TF TV Review: ‘An Idiot Abroad’ In Japan

Creators Ricky Gervais and Stephen Merchant very much added to their already impressive portfolio of television work last year with ‘An Idiot Abroad’ on Sky One which featured their mate Karl Pilkington visiting the seven wonders of the world. In some way the episode featuring Petra and the Dead Sea inspired me and certainly whetted my appetite for going to Jordan back in June of this year.

Now for anyone who hasn’t seen it the format may just sound like any other travel documentary show but Karl is a wonder in himself as he has lived a very sheltered life but is more than happy with it as he never wanted to travel and didn’t go abroad till he was 21. He is very British as he’s not easily impressed especially when something is considered to be wonderful by so many. He has a very unique outlook on life and speaks his mind without thinking in a way which is not so prevalent in todays P.C. society. This is both funny and stupid but his comments really do come across as being without any cynicism or nastiness.

 

Despite his protests at the end of the first series the show came back in September for a second series which saw Karl checking off some of the ‘100 Things to do before you die’. He got to choose his ‘Bucket List’ but of course Gervais and Merchant threw in a few surprises and so far we have seen Karl living on his own desert island in Vanuatu, doing the trans-siberian express, swimming with dolphins (changed to sharks!) in Australia, whale watching in Alaska, meeting a Gorilla in Uganda and driving Route 66 in the USA. The final episode of the series was aired last Friday night in Britain and featured Japan which I was very excited about as I have absolutely loved all the episodes so far giving me some real laugh-out-loud moments.

On his arrival in Japan he went to a cat cafe which (to most foreigners) is one of those quirky ‘only-in-Japan’ weird things and is certainly not something that appeals to me but that may be because I have a cat allergy! Karl then did a bit of sumo albeit with his boxer shorts still on underneath the ‘nappy’. In true ignorant British style he says “Its just something for fat people to do which is good as there aren’t many sports for fat people!” As he pointed out at the time he has already done wrestling during the series so this did feel a bit tiresome as we’ve seen him beaten up before.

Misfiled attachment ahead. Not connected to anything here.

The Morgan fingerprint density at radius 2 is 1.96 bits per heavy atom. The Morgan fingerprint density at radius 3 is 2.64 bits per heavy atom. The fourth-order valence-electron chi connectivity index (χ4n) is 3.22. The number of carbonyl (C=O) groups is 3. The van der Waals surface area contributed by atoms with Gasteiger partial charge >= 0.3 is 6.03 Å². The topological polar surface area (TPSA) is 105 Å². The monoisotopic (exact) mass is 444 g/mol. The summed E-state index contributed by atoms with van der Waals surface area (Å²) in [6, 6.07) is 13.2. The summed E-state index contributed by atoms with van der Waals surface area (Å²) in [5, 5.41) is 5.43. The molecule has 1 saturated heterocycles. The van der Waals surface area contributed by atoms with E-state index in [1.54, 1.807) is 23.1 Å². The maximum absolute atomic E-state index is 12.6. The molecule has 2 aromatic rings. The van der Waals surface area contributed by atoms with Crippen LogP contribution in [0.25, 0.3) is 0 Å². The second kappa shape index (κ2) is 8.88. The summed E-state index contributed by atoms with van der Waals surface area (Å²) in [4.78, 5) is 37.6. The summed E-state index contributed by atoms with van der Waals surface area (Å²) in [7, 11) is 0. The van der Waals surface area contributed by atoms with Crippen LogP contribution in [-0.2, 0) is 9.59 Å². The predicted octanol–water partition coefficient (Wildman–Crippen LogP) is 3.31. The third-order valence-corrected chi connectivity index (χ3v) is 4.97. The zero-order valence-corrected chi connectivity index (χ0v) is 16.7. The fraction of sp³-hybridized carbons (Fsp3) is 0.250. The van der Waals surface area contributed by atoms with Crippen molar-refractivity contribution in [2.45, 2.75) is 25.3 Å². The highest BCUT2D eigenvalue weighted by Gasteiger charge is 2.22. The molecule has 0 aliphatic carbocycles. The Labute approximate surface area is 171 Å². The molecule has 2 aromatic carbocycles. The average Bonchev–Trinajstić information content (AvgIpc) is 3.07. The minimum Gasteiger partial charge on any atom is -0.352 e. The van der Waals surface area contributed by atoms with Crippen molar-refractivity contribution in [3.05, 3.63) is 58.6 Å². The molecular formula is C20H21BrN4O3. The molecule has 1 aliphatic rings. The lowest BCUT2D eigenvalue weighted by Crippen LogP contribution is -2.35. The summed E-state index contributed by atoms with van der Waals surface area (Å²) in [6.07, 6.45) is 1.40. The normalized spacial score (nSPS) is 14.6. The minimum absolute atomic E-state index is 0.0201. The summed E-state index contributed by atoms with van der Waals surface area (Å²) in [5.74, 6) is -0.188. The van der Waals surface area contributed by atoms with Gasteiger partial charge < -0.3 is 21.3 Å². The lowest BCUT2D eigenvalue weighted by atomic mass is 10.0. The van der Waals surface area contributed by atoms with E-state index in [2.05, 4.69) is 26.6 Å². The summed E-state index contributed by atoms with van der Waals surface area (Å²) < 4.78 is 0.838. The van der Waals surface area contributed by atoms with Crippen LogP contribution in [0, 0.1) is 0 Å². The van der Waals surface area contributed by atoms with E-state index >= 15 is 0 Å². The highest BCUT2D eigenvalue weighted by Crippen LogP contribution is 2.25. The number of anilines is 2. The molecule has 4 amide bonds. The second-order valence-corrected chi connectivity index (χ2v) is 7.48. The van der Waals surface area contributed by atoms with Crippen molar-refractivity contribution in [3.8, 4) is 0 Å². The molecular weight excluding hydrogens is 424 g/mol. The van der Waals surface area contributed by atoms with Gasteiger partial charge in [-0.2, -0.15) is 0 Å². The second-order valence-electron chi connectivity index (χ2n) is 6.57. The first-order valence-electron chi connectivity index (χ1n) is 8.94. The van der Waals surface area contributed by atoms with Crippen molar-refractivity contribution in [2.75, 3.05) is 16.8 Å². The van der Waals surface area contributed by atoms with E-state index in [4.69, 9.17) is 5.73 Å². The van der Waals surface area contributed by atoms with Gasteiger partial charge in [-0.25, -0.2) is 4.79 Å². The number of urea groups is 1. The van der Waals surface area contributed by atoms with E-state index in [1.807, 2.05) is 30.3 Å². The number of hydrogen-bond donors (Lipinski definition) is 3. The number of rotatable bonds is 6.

The beauty of the show is that Karl has no idea of what he will be doing or where he will be going in the lead up to the main reason which he is in that country/part of the world for. Gervais and Merchant feel that he needs a cosy hotel to sleep in after his sumo encounter which (for me) inevitably resulted in him spending a night in a capsule hotel (“a coffin with a cat-flap” to quote Karl!) which is still one of those things I’ve never done during my time in Japan. Neither have I been on the shinkansen (bullet train) which takes him to some place in the countryside which I’ve not even heard of. As a man of simple pleasures who prefers fish-fingers to sushi, eating a fermented fish delicacy does not please him too much!

He then meets a zen master in Kyoto which leads to some funny scenes such as mopping a floor which was cleaned a few hours earlier. Why bother?! Japanese tea ceremony is something I’ve heard a lot about but is also a tradition which I will just never understand. Likewise for Pilkington who moans in trademark style about it taking so long (“they couldn’t get a job in a cafe because the queues would be horrendous”) though by the end he does change his tune a bit saying that its great that they’ve made an event out of something which most of us do without even thinking about it. The main reason Pilkington was in Japan was to climb Mount Fuji but before he does that he gets a good (?) view of it from Fuji Q Highland. The views from the top of Fuji itself were far more impressive than what I witnessed when I climbed it back in 2007.

Though still great I found the Japan episode of this series (S02 E07) the least funny or interesting one which I can only guess is due to my emotional attachment to the country and the fact that most of the stuff featured wasn’t new to me. In fact it may not have been new to those who have never stepped foot in Japan as the likes of capsule hotels, robots, pre-work exercises, pointless inventions, electronic toilets, sumo and so on have been seen in a number of British shows about Japan from the likes of Justin Lee CollinsAdam & JoeKelly Osbourne and Jonathan Ross.

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